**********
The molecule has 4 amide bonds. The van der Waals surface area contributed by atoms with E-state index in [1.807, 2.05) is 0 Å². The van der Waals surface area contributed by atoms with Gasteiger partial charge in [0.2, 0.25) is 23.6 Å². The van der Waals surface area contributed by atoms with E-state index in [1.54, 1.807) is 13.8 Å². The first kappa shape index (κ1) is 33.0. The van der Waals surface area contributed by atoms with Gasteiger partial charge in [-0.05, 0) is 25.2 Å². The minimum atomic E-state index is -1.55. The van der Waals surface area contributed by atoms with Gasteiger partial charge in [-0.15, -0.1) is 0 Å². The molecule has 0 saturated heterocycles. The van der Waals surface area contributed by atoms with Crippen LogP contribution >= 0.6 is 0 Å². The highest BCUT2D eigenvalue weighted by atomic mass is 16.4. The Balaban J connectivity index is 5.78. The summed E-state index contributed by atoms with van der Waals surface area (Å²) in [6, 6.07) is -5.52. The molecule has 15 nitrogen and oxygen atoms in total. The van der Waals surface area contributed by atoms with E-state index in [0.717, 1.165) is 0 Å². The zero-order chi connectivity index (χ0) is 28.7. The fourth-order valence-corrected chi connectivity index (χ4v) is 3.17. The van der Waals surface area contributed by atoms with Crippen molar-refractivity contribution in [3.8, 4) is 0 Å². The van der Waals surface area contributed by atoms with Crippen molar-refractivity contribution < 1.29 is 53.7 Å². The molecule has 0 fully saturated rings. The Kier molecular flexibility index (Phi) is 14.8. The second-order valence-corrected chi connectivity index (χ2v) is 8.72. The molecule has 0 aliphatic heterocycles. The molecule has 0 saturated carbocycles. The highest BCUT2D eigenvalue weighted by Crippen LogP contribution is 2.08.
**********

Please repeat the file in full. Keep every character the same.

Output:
The molecule has 4 amide bonds. The van der Waals surface area contributed by atoms with E-state index in [1.807, 2.05) is 0 Å². The van der Waals surface area contributed by atoms with Gasteiger partial charge in [0.2, 0.25) is 23.6 Å². The van der Waals surface area contributed by atoms with E-state index in [1.54, 1.807) is 13.8 Å². The first kappa shape index (κ1) is 33.0. The van der Waals surface area contributed by atoms with Gasteiger partial charge in [-0.05, 0) is 25.2 Å². The minimum atomic E-state index is -1.55. The van der Waals surface area contributed by atoms with Gasteiger partial charge in [-0.15, -0.1) is 0 Å². The molecule has 0 saturated heterocycles. The van der Waals surface area contributed by atoms with Crippen LogP contribution >= 0.6 is 0 Å². The highest BCUT2D eigenvalue weighted by atomic mass is 16.4. The Balaban J connectivity index is 5.78. The summed E-state index contributed by atoms with van der Waals surface area (Å²) in [6, 6.07) is -5.52. The molecule has 15 nitrogen and oxygen atoms in total. The van der Waals surface area contributed by atoms with E-state index in [0.717, 1.165) is 0 Å². The zero-order chi connectivity index (χ0) is 28.7. The fourth-order valence-corrected chi connectivity index (χ4v) is 3.17. The van der Waals surface area contributed by atoms with Crippen molar-refractivity contribution in [3.8, 4) is 0 Å². The van der Waals surface area contributed by atoms with Crippen molar-refractivity contribution < 1.29 is 53.7 Å². The molecule has 0 fully saturated rings. The Kier molecular flexibility index (Phi) is 14.8. The second-order valence-corrected chi connectivity index (χ2v) is 8.72. The molecule has 0 aliphatic heterocycles. The molecule has 0 saturated carbocycles. The highest BCUT2D eigenvalue weighted by Crippen LogP contribution is 2.08.